# How can I compute the longest relaxation time?

Cross-posted on Stats.SE and on MMSE.

In the case of Monte Carlo simulations:

• Autocorrelation Time ($$\tau_{\text{int}}$$): A measure of how many steps are needed for the correlations in the chain to become small; it affects the variance of estimators based on the Markov chain.

• Relaxation Time ($$\tau_{\text{relax}}$$): The time it takes for the Markov chain to approach its equilibrium distribution from an arbitrary starting point.

• Longest Relaxation Time ($$\tau_1$$): The slowest timescale on which the system relaxes to equilibrium, which is critical for understanding the overall convergence rate of the Markov chain.

I realize that autocorrelation time is the sum of autocorrelation values over a given maximum lag time. So, the formula becomes:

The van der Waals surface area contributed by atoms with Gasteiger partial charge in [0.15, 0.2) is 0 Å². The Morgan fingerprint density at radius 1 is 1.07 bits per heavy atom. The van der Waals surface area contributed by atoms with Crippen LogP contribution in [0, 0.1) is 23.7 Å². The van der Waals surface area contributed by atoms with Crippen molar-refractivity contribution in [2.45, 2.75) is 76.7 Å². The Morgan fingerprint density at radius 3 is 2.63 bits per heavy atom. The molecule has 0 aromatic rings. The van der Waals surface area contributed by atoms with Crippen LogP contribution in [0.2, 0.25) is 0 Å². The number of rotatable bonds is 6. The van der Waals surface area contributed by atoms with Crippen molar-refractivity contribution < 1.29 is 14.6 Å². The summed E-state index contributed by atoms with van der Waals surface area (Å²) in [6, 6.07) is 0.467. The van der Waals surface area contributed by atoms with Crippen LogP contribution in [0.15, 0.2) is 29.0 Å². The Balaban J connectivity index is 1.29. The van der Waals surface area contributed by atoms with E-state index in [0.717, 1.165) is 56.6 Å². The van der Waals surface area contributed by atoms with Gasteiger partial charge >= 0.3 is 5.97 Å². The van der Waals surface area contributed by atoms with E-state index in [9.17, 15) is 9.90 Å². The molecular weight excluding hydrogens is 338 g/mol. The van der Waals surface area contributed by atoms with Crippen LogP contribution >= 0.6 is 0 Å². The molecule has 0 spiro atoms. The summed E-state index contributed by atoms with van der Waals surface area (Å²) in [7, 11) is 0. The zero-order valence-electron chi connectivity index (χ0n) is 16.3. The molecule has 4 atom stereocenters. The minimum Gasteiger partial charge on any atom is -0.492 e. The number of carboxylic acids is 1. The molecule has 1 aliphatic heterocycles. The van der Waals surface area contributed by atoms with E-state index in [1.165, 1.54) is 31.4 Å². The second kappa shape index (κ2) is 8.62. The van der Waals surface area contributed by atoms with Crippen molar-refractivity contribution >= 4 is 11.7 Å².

$$\tau_{\text{int}} = \frac{1}{2} + \sum_{t=1}^{\text{max-lag}} ACF(t)$$

where $$ACF()$$ is the autocorrelation function:

$$ACF(k) = \frac{1}{(n-k)\sigma^2} \sum_{i=1}^{n-k} (x_i - \mu)(x_{i+k} - \mu)$$

I also realize that, relaxation time can be found by fitting an autocorrelation value to the exponentia decay function ($$A_0 \cdot e^{\frac{-t}{\tau_\text{relax}}}$$).

How can I compute the longest relaxation time?

• Please put a banner at the top of your question that has a link to all cross-postings, not just the MMSE one but also the Stats one. Mar 2 at 12:17
• Is the longest relaxation time actually well defined? It was my understanding that Monte Carlo Methods will never converge to a single defined value due to the randomness of the samples. Isn't the longest relaxation time simply the maximum time (or samples) which were considered in the Monte Carlo Simulation? Mar 4 at 14:50
• @MPIchael, you tell me. Mar 4 at 16:56